With over 40 old temples in the
region between the rivers Pakrisan and Petanu, the
Pejeng area contains Bali's richest collection of
antiquities-from the earliest known kettledrum and
clay 'stupa' to relatively modern Shivaite sculptures
and rock-cut Buddhist sanctuaries and bathing places.
Most antiquities are in the form of worn statues
kept in important area temples. Because Balinese
Prince Udayana married a Javanese princess, East
Javanese cultural influences started to appear in
Bali in the beginning of the 11th century and the
language used in inscriptions changed from Old Balinese
to Old Javanese.
The town of Pejeng, 48 km northeast of Denpasar,
is named after an illustrious kingdom concentrated
in the Bedulu-Pejeng area from the 9th century to
the 14th century, when it fell to Majapahit invaders.
Today it has a powerless but high-status 'puri'
(Pemayun) and is full of Brahmans.
Most visitors drive from Denpasar right through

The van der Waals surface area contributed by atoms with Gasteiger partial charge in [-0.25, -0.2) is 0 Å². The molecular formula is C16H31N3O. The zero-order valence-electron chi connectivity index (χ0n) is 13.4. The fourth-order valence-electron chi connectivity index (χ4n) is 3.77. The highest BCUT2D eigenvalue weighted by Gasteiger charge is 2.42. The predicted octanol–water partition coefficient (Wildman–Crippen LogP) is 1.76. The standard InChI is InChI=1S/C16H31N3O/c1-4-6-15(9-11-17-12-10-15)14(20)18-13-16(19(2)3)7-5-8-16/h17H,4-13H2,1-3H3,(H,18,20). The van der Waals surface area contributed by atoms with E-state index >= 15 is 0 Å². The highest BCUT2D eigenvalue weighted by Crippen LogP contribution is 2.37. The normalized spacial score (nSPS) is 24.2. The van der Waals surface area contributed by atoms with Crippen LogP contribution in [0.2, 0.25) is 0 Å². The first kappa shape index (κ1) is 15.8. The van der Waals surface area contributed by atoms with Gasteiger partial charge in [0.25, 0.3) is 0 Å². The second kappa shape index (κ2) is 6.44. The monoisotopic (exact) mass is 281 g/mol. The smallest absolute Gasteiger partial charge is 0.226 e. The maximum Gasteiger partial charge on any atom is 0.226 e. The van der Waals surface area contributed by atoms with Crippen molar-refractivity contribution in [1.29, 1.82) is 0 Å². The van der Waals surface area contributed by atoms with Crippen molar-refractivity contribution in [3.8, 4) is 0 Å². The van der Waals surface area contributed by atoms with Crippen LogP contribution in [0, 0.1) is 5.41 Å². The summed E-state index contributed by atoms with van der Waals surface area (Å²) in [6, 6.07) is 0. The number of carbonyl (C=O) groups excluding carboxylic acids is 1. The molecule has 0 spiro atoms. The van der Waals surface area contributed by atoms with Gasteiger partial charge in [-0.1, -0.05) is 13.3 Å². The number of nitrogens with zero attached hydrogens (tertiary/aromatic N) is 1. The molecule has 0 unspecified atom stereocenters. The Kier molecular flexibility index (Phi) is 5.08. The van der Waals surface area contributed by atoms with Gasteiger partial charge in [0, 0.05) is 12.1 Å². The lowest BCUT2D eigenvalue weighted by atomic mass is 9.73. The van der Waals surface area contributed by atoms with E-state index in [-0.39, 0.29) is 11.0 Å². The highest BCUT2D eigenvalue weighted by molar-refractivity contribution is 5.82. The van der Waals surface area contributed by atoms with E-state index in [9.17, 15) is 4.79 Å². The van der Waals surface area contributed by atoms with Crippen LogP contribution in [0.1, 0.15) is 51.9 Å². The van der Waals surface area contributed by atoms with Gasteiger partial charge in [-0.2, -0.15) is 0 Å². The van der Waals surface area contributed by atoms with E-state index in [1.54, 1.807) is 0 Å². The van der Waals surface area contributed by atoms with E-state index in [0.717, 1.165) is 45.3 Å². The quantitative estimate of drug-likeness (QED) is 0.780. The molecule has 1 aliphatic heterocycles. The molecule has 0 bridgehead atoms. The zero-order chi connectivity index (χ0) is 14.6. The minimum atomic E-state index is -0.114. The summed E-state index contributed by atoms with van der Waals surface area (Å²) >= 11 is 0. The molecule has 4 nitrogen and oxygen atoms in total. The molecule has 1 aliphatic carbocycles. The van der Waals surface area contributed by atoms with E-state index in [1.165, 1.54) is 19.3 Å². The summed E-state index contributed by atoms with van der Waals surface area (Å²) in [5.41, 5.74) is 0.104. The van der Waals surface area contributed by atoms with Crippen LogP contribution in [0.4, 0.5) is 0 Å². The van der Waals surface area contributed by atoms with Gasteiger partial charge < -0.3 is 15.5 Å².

Bedulu and Pejeng on their way to Tampaksiring and
Penelokan, sometimes stopping en route at the Gedong
Arca archaeological offices in Bedulu. No accommodations
or restaurants in Pejeng, but some good markets.
From Pejeng, take the wonderful walk to Manggis,
lots of small villages, emerald green rice fields
and dense green forests.
There are many archaeological odds and ends in
this 'Valley of the Kings' in the middle of Bali's
rice belt. Follow the directory on Pejeng's main
street. A strange 120-cm-high 'linga', surrounded
by eight upper-body statues of Shiva, is found in
the open bale of Pura Ratu Pegening east of Pura
Panataran Sasih. It's a nice walk to the 14th-century
cut-rock 'candi' at Kalebutan near Tatiapi, one
km west of Pejeng Timor.
To reach this group, which looks like a scaled
down version of Gunung Kawi, start on the path from
the second crossroads after the 'puri' leading to
Pejeng's graveyard. A landslide uncovered this 'candi'
in 1928. Vegetation covered it again after the war
and yet again in the 1950s. The 3.5-meter-high temple
has been carved in relief from a two-meter-wide
niche cut into solid rock. In 1951 a cloister with
cut-rock niches and a courtyard were discovered
on the other side of the ravine.